A new medical AI diagnoses people like a doctor would
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A new way of training medical artificial intelligence (AI) systems has proven significantly more accurate at diagnosing illnesses than previous efforts.
The AI system developed by researchers at University College London and Babylon Health, a medical service provider in the UK, relies on causation rather than correlation to pinpoint what could be wrong with people. It is more accurate than pre-existing AI systems and even outperformed real-life doctors in a small, controlled trial.
Unlike traditional AI systems, which identify the most probable disease based on symptoms presented by a patient, the causal AI system more closely mimics the way a doctor diagnoses patients: by using counterfactual questions to narrow the range of possible conditions.
The difference between correlation and causation matters in medicine. A patient could present at a hospital with shortness of breath. A correlation-based AI may link shortness of breath with being overweight, and being overweight with having type-2 diabetes, and so recommend insulin. A causal-based system might instead focus on the link between shortness of breath and asthma and so explore other treatment options.
“We set out to put causation back into the picture, so we could really find the diseases causing the symptoms in the patient, and help them based on that,” says Ciarán Gilligan-Lee at University College London, one of the authors of the paper.
The system was given 1671 realistic medical case summaries developed by more than 20 doctors, which showed symptoms for around 350 different illnesses. A group of 44 doctors from the UK’s National Health Service (NHS) also tackled an average of 159 of these cases each, seeing if they could figure out what was wrong. They diagnosed the case correctly 71.4 per cent of the time on average, while an older correlation-based AI was right 72.5 per cent of the time. The causative AI was correct 77.3 per cent of the time.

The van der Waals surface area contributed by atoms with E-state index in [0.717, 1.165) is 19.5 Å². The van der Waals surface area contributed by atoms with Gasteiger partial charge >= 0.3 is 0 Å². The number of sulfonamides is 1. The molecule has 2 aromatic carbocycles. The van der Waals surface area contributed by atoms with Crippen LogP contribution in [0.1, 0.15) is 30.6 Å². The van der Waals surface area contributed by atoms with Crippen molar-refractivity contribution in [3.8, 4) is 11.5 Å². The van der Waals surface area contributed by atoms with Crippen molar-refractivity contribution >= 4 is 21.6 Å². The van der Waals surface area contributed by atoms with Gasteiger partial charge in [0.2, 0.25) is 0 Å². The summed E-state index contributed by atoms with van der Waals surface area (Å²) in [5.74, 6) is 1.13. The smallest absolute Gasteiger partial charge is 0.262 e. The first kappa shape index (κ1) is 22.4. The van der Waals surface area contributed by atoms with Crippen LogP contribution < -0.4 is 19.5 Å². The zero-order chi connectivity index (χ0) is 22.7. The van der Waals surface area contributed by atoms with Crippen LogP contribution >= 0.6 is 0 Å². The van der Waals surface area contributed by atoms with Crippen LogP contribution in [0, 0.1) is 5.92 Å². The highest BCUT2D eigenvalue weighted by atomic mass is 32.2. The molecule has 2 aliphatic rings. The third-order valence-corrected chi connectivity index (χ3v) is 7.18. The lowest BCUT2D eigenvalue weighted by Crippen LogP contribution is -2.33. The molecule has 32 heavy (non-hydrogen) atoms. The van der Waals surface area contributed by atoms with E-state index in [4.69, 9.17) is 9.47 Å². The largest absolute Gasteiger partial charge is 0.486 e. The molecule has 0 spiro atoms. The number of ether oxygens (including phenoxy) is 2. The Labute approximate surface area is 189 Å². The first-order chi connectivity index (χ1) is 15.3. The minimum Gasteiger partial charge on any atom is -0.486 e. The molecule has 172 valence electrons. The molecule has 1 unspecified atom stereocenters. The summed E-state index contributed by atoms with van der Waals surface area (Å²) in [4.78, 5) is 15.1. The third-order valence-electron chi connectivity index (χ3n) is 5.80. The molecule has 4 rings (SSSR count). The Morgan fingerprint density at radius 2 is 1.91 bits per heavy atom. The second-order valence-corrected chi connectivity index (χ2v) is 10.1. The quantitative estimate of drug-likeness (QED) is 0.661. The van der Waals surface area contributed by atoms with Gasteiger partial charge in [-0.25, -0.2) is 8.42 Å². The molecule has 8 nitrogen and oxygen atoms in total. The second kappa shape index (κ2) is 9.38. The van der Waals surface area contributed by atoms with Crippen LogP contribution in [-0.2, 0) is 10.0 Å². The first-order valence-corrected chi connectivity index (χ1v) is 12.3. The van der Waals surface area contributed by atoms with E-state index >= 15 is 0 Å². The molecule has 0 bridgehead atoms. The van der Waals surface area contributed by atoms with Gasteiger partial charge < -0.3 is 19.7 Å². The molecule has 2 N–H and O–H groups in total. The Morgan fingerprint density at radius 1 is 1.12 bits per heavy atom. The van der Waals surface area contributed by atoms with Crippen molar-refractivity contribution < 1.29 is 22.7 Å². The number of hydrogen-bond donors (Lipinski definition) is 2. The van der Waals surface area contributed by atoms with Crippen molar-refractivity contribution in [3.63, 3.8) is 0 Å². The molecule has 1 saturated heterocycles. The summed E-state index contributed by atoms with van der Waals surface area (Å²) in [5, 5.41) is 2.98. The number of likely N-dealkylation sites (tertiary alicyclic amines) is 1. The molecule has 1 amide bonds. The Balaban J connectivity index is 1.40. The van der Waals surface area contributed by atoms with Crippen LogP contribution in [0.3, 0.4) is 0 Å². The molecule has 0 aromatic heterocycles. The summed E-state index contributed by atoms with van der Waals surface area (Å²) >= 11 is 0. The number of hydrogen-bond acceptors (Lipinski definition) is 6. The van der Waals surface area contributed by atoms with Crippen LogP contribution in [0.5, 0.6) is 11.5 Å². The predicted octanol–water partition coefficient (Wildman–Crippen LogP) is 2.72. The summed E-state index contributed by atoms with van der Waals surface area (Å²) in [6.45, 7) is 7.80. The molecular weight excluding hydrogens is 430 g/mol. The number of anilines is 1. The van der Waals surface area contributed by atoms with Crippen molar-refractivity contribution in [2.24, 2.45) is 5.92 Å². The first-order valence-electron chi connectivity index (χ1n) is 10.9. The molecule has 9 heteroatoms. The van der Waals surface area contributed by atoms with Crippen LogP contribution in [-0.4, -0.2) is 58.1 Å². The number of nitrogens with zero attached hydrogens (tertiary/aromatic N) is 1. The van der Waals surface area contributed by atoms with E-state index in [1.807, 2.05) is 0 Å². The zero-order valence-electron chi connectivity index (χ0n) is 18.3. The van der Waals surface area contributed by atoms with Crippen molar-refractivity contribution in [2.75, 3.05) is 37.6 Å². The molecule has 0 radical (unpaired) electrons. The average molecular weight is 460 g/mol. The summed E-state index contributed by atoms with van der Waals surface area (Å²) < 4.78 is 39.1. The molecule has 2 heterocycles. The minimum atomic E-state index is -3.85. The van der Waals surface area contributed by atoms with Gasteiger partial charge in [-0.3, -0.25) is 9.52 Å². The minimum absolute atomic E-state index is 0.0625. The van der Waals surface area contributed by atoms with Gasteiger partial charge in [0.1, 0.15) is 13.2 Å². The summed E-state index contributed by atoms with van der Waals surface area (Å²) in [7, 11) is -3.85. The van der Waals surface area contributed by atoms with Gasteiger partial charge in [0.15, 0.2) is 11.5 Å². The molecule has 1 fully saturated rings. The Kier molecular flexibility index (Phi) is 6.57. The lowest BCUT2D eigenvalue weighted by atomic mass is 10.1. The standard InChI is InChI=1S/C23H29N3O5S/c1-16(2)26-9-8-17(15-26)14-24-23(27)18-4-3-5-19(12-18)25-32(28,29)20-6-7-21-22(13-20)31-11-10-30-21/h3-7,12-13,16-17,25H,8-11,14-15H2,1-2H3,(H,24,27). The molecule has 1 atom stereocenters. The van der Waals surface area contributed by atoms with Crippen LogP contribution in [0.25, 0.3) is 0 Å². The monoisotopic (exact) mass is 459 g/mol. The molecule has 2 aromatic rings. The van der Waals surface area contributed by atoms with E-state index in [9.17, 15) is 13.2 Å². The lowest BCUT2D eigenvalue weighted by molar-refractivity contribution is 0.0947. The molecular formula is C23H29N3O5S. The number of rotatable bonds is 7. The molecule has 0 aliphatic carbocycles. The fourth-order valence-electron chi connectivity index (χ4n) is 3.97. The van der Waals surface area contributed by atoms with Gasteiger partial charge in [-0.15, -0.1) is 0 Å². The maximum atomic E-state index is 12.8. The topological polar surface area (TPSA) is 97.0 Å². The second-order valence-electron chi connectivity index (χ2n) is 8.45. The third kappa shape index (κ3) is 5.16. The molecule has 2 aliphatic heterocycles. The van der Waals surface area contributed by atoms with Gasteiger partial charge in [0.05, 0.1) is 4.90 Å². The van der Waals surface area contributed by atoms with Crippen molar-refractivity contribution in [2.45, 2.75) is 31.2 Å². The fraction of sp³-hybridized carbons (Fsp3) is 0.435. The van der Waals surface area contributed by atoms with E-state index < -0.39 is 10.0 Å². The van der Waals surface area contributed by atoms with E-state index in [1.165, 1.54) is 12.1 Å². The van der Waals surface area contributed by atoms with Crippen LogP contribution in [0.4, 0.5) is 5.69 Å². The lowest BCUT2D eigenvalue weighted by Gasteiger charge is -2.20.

When it came to a subset of particularly rare diseases such as non-Hodgkin’s lymphoma, the new AI still outperformed doctors. For these cases, it was roughly 30 per cent better than the older AI system. However, doctors were better at identifying more common problems – because they encounter them frequently, reckons Gilligan-Lee. He plans to seek regulatory approval and clinical validation for the system, with the goal of placing it within an app where patients can get advice on symptoms and treatment.
“They’re very much describing a new technical approach to a problem,” says Xiaoxuan Liu of the University Hospitals Birmingham NHS Foundation Trust, UK, who has conducted research into medical deep learning systems. “The methodology in the paper is very good, and the technique does seem to show some promise.”
The fact the system outperforms doctors in rare disease diagnosis is exciting, says Liu – though she cautions it is at an early stage, and the number of case summaries was comparatively small. “We need to see how it works in real world cases, where the history isn’t very clear and sometimes you have multiple diseases interacting.”
Journal reference: Nature Communications, DOI: 10.1038/s41467-020-17419-7
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